Copywriting tips: How to write the MOST difficult part of your ad, and make it easy instead
I’ve been self-employed for over 11 years now, and I think at this point, it would be impossible for me to work for someone. I didn’t like most of the jobs I held, but the few jobs I had that were enjoyable, were good because I was working for an enthusiastic boss.
Enthusiasm really is, as they say, “contagious.” And it’s especially important when you’re selling. If your prospects sense you are enthusiastic about your goods or services, then they’re far more likely to become buyers. Because if YOU believe in what you’re doing, it’s easy to inspire others to do the same.
Now if you’re boring and just not too interested in what you’re selling… than no one else will be, either.
This is why the toughest part of any sales letter or ad, to write, is the opening. It’s simply hard to get started — to open up with a high level of enthusiasm and energy, without sounding crazy, and while managing to be compelling at the same time.
It’s also tough to get started for the same reason it’s tough to lift your heaviest set of weights first. You need time to warm up.
And yet, if you don’t engage your buyer right away, they simply aren’t going to stick around very long.
So what are you supposed to do in this situation?
Well, there are a couple of ways you can handle this.
For starters, you can just start writing, knowing that the first few paragraphs — or even the first page, is going to be fodder for you, until you can “warm up.” And that your real sales letter isn’t going to start until you get to this point.
In fact, of all the copy I critique, probably 25% of the time, my recommendation is to cut out a good bit of the beginning. Once you get to the place where the writer actually started warming up and hitting his stride, that’s where you typically get your best material to start your ad.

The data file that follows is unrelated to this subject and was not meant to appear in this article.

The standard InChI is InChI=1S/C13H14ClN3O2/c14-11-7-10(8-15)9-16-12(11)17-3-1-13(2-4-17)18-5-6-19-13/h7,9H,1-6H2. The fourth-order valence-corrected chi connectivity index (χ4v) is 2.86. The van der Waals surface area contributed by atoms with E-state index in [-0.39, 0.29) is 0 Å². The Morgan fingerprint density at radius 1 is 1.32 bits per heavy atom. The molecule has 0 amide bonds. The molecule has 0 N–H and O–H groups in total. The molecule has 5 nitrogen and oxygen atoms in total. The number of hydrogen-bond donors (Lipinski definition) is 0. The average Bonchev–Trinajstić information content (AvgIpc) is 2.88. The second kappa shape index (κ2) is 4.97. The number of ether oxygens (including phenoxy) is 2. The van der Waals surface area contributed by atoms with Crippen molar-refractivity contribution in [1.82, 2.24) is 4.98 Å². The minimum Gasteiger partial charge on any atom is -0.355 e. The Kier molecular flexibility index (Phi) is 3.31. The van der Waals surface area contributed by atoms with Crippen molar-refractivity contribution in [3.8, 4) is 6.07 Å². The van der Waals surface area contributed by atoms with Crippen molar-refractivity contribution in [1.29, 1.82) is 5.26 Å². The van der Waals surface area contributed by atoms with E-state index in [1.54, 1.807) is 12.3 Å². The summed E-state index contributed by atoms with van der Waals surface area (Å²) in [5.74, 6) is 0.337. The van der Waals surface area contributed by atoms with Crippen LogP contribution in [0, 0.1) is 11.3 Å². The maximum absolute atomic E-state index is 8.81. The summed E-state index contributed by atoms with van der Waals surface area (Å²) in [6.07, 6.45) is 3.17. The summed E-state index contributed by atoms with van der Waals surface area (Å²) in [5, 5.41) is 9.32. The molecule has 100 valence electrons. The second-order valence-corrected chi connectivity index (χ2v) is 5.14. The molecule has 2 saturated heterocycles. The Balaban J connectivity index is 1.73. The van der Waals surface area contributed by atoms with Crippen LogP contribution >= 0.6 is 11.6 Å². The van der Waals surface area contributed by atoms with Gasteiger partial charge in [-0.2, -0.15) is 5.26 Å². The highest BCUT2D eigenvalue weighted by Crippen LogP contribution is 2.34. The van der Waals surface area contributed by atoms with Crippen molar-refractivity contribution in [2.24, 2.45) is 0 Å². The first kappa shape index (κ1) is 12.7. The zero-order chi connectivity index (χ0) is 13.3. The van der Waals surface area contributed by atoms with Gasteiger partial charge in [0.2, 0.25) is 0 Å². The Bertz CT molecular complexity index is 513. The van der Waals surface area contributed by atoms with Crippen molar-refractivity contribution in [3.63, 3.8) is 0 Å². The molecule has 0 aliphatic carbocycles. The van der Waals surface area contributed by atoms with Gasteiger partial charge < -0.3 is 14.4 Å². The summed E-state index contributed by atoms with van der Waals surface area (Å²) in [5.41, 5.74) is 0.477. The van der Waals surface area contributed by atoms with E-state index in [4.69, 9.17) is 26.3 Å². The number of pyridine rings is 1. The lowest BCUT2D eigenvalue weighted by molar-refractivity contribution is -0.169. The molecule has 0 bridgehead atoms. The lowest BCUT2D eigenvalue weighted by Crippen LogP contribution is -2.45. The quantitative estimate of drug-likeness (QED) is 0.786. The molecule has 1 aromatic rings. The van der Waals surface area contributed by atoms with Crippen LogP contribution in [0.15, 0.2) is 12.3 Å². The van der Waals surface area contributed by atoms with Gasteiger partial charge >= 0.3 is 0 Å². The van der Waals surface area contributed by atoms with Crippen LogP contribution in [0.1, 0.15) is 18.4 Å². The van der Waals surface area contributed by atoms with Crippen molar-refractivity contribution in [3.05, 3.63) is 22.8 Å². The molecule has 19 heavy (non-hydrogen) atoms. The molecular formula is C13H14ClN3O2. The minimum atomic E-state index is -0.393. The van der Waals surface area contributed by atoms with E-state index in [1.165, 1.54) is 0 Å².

Sometimes though, you really need to get out of your own way. You need to do something different. Yet it can’t be too difficult because you’re at the point where your mind is going to explode if you have to think too much.
In this case, don’t write to sell. Write to share an idea. Write the ad to your friend or your brother, or even to your wife. Like this:
I want to tell you about something I recently discovered, that’s going to make our lives a LOT easier. Remember how many problems we were having last year, getting the kids to do their homework properly?
Well, apparently we aren’t alone. You see, some educational whiz-bang professor from Iowa recently did a study on kids and homework. And what he discovered was nothing shy of astounding.
Our kids aren’t the only ones procrastinating! In fact…”
See how much easier it is to talk to someone you’re not trying to sell them something?
Things just flow easier, when you don’t have to worry about impressing anyone, or about selling them anything.
All you do is tell your story about your situation, and the natural conclusion to fixing this problem, will be to get whatever gizmo you’re selling. And the enthusiasm you have over what you have to say, comes across organically, not phony.
Of course, if you’re not being sincere about this, then the story (and the enthusiasm) you need… won’t be effective. But…
That’s another problem for another day. Have a great weekend.
Now go sell something, Craig Garber
P.S. If you want to double… triple… or maybe even multiply your income and your cash-flow by ten fold, any one of these 21 strategies is guaranteed to change things
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